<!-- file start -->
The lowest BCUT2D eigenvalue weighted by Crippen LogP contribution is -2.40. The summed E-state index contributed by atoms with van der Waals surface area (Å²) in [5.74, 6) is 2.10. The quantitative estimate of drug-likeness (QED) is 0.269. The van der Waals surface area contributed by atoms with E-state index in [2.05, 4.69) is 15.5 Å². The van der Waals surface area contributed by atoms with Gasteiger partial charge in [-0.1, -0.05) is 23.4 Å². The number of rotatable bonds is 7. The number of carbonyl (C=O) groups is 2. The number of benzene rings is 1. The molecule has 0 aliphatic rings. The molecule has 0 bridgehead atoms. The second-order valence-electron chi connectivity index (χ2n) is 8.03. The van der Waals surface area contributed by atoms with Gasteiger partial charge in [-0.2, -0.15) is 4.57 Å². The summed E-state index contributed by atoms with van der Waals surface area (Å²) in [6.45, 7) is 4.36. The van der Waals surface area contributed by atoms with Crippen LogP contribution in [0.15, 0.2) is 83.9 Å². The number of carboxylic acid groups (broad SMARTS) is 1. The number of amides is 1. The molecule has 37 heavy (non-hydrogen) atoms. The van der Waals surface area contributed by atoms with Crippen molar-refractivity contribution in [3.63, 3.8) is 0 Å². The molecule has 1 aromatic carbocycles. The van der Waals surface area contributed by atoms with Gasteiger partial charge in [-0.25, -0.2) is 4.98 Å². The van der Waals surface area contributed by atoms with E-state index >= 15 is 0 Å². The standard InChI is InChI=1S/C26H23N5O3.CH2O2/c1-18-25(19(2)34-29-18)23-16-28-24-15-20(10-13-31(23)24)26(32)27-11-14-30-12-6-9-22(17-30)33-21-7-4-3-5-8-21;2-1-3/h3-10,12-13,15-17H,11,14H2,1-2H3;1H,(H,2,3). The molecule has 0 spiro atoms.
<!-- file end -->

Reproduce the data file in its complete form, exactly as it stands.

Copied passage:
The lowest BCUT2D eigenvalue weighted by Crippen LogP contribution is -2.40. The summed E-state index contributed by atoms with van der Waals surface area (Å²) in [5.74, 6) is 2.10. The quantitative estimate of drug-likeness (QED) is 0.269. The van der Waals surface area contributed by atoms with E-state index in [2.05, 4.69) is 15.5 Å². The van der Waals surface area contributed by atoms with Gasteiger partial charge in [-0.1, -0.05) is 23.4 Å². The number of rotatable bonds is 7. The number of carbonyl (C=O) groups is 2. The number of benzene rings is 1. The molecule has 0 aliphatic rings. The molecule has 0 bridgehead atoms. The second-order valence-electron chi connectivity index (χ2n) is 8.03. The van der Waals surface area contributed by atoms with Gasteiger partial charge in [-0.2, -0.15) is 4.57 Å². The summed E-state index contributed by atoms with van der Waals surface area (Å²) in [6.45, 7) is 4.36. The van der Waals surface area contributed by atoms with Crippen LogP contribution in [0.15, 0.2) is 83.9 Å². The number of carboxylic acid groups (broad SMARTS) is 1. The number of amides is 1. The molecule has 37 heavy (non-hydrogen) atoms. The van der Waals surface area contributed by atoms with Crippen molar-refractivity contribution in [3.63, 3.8) is 0 Å². The molecule has 1 aromatic carbocycles. The van der Waals surface area contributed by atoms with Gasteiger partial charge in [-0.25, -0.2) is 4.98 Å². The van der Waals surface area contributed by atoms with E-state index >= 15 is 0 Å². The standard InChI is InChI=1S/C26H23N5O3.CH2O2/c1-18-25(19(2)34-29-18)23-16-28-24-15-20(10-13-31(23)24)26(32)27-11-14-30-12-6-9-22(17-30)33-21-7-4-3-5-8-21;2-1-3/h3-10,12-13,15-17H,11,14H2,1-2H3;1H,(H,2,3). The molecule has 0 spiro atoms.